You may file a complaint with DEQ in one of the following ways:

When a complaint is filed with DEQ, an inspector is sent out to investigate the complaint. State and/or local officials can take steps to ensure the fire is extinguished and possibly issue a ticket or a fine if the fire is one of the following:

  • Persistent offense to neighbors
  • Fire hazard to surrounding property
  • Safety hazard


Many people are either unaware of the rules or unsure about which rules apply to them. Arkansas law indicates that state and local governments should first pursue educational and voluntary compliance efforts. Ark. Code Ann. § 8-6-1702. A DEQ inspector will explain open burning rules for a first-time complaint. This is considered an educational visit. A handout explaining open burning rules will be provided or mailed. If burning continues, DEQ will send a warning letter or notification to the alleged violator if there is a violation of Arkansas statutes and rules. DEQ may take other action depending on the type and severity of the open burning violation. Further violations may result in an enforcement action.



No person shall cause or permit the open burning of refuse, garbage, trade waste, or other waste material, or shall conduct a salvage operation by open burning.


The provisions of §18.602 herein shall not apply to the following activities:

  1. Fires used for the non-commercial cooking of food or for ceremonial or recreational purposes, including barbecues and outdoor fireplaces used in connection with any residence;
  2. Open burning related to agricultural activities including, but not limited to, clearing previously uncultivated lands and burning of stubble and other debris on previously harvested fields; provided however, that this exemption shall not be extended to the disposal, by open burning, of waste products generated by cotton gins, or similar equipment used in a manufacturing process or to the disposal by open burning of fowls or animals;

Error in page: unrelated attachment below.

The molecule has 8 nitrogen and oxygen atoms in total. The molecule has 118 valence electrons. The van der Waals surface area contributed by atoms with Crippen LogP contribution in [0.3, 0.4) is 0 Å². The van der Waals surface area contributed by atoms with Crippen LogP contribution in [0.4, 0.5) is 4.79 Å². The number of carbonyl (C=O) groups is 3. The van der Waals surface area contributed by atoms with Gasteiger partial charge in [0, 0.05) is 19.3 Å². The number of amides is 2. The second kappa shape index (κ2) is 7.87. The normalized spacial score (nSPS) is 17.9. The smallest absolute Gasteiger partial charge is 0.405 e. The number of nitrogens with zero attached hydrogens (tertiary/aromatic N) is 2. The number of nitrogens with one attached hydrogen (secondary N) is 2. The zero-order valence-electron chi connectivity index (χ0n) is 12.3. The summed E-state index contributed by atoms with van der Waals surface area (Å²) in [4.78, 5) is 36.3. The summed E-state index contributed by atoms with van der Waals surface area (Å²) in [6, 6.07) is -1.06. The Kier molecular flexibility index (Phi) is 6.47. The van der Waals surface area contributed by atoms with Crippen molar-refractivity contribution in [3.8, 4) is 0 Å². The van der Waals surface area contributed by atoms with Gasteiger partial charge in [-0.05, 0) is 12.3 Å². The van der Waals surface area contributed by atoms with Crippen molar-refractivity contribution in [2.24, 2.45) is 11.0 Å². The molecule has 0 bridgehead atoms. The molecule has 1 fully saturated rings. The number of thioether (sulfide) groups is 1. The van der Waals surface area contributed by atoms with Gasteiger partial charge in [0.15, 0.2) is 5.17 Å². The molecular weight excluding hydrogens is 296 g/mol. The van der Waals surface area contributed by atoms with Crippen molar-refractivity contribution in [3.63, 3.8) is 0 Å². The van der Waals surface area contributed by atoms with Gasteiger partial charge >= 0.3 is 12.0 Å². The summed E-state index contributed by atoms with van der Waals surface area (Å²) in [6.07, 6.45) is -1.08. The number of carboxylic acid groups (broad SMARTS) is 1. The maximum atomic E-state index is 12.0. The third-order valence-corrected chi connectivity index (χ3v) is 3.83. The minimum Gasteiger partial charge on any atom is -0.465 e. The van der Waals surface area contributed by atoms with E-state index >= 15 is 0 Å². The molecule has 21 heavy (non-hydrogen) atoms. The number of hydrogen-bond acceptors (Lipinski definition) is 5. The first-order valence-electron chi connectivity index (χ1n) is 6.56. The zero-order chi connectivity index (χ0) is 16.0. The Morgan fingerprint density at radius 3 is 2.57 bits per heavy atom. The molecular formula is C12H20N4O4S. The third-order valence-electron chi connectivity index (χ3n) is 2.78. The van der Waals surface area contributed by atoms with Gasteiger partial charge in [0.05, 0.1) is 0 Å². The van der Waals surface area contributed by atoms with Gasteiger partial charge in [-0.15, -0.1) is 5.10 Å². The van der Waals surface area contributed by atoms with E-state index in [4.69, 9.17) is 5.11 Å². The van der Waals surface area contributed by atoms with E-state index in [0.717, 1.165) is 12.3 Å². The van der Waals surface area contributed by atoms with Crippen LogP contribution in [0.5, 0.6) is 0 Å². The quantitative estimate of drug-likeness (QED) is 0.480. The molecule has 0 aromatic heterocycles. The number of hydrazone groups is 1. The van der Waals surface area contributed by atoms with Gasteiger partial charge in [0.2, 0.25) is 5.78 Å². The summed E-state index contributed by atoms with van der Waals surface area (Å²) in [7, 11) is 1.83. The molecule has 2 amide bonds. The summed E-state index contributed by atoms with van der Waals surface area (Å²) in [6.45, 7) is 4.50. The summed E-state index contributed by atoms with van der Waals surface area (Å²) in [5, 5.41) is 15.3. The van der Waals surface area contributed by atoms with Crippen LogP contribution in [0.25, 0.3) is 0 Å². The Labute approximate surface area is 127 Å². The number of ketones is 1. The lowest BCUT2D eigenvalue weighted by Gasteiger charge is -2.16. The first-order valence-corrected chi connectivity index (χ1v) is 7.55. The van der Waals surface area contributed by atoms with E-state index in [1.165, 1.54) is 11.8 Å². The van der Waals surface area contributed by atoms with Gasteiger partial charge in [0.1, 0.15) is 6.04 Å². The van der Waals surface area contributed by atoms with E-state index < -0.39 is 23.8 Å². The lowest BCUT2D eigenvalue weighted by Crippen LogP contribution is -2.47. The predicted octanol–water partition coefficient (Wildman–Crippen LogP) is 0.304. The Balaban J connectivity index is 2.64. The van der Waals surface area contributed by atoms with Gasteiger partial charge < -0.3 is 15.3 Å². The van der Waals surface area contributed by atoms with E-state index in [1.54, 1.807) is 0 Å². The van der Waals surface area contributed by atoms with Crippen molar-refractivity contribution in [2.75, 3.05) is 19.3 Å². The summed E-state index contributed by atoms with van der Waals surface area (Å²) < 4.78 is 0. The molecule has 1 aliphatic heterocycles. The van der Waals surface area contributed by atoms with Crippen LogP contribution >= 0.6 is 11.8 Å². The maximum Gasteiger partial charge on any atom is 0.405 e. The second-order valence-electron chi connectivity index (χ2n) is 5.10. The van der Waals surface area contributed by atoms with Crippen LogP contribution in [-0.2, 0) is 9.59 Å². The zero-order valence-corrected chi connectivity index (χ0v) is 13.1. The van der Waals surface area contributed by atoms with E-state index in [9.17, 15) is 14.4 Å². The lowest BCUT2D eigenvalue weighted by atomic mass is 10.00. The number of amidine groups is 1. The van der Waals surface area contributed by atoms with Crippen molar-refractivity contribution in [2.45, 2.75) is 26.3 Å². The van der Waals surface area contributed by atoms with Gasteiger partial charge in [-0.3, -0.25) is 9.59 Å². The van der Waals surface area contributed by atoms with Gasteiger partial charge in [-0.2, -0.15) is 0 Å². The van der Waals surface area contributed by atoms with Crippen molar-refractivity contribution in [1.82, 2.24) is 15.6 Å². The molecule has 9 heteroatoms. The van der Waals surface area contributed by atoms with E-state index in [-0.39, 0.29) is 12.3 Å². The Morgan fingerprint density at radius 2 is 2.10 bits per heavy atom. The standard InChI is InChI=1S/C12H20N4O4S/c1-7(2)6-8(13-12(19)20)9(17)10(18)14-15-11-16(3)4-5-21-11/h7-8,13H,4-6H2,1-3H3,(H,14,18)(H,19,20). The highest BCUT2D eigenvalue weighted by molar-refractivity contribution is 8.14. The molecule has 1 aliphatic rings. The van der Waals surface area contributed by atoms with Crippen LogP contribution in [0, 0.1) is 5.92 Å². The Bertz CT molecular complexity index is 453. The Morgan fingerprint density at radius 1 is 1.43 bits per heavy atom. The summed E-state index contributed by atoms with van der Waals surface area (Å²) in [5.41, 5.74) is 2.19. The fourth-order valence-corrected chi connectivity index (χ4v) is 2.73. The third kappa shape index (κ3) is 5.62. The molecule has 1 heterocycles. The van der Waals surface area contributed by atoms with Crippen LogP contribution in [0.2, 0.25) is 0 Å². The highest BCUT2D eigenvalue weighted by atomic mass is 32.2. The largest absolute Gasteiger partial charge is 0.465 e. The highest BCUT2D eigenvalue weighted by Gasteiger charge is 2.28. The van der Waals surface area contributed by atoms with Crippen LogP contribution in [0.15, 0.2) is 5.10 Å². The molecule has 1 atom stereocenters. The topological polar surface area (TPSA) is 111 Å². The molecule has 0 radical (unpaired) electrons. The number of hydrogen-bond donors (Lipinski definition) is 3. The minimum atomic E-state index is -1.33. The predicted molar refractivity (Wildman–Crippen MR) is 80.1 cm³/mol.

3. Controlled fires used for purposes of forest and wildlife management, provided that such fires are used and burned when winds are blowing away from populated areas which might be affected;
  4. Controlled fires used only for purposes of on-site land clearing operations;

RULE 18.801

No person shall cause or permit the emission of air contaminants, including odors or water vapor including an air contaminant whose emission is not otherwise prohibited by this Code, if the emission of the air contaminant constitutes air pollution.


Upon application, the Department shall issue permits for open burning, provided that the applicant affirmatively demonstrates to the satisfaction of the Department, that there are no practicable, safe, and lawful alternative methods of disposal and that open burning is absolutely necessary and in the public interest and provided, further, that said applications contain such other information as the Department may reasonably require. Only permits issued by the Department satisfy this chapter. Open burning permits may also be required by the local public officers, boards, councils, or commissions for safety or other purposes; however, those permits do not satisfy the requirement to obtain a permit under this chapter.